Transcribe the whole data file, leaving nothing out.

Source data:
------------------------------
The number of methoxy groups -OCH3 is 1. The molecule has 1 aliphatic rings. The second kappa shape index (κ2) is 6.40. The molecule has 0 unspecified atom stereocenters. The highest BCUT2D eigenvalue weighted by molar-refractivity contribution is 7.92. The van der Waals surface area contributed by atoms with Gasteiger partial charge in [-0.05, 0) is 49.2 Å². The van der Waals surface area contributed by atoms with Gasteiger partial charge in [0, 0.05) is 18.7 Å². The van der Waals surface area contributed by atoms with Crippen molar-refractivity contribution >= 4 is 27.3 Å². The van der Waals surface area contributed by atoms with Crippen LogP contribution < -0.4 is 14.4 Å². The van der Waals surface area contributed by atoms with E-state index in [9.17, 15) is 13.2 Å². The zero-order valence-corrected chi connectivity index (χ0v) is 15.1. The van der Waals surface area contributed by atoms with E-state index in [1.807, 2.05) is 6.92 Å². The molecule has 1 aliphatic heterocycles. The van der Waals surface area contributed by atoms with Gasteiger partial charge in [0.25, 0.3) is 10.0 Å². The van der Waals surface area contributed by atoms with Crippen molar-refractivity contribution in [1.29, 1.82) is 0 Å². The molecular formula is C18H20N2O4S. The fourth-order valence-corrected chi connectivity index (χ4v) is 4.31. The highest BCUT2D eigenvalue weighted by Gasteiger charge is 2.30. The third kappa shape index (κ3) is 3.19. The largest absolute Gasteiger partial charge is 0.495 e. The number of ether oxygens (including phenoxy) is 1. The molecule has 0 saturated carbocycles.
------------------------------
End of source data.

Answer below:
The number of methoxy groups -OCH3 is 1. The molecule has 1 aliphatic rings. The second kappa shape index (κ2) is 6.40. The molecule has 0 unspecified atom stereocenters. The highest BCUT2D eigenvalue weighted by molar-refractivity contribution is 7.92. The van der Waals surface area contributed by atoms with Gasteiger partial charge in [-0.05, 0) is 49.2 Å². The van der Waals surface area contributed by atoms with Gasteiger partial charge in [0, 0.05) is 18.7 Å². The van der Waals surface area contributed by atoms with Crippen molar-refractivity contribution >= 4 is 27.3 Å². The van der Waals surface area contributed by atoms with Crippen LogP contribution < -0.4 is 14.4 Å². The van der Waals surface area contributed by atoms with E-state index in [9.17, 15) is 13.2 Å². The zero-order valence-corrected chi connectivity index (χ0v) is 15.1. The van der Waals surface area contributed by atoms with E-state index in [1.807, 2.05) is 6.92 Å². The molecule has 1 aliphatic heterocycles. The van der Waals surface area contributed by atoms with Gasteiger partial charge in [0.25, 0.3) is 10.0 Å². The van der Waals surface area contributed by atoms with Crippen molar-refractivity contribution in [1.29, 1.82) is 0 Å². The molecular formula is C18H20N2O4S. The fourth-order valence-corrected chi connectivity index (χ4v) is 4.31. The highest BCUT2D eigenvalue weighted by Gasteiger charge is 2.30. The third kappa shape index (κ3) is 3.19. The largest absolute Gasteiger partial charge is 0.495 e. The number of ether oxygens (including phenoxy) is 1. The molecule has 0 saturated carbocycles.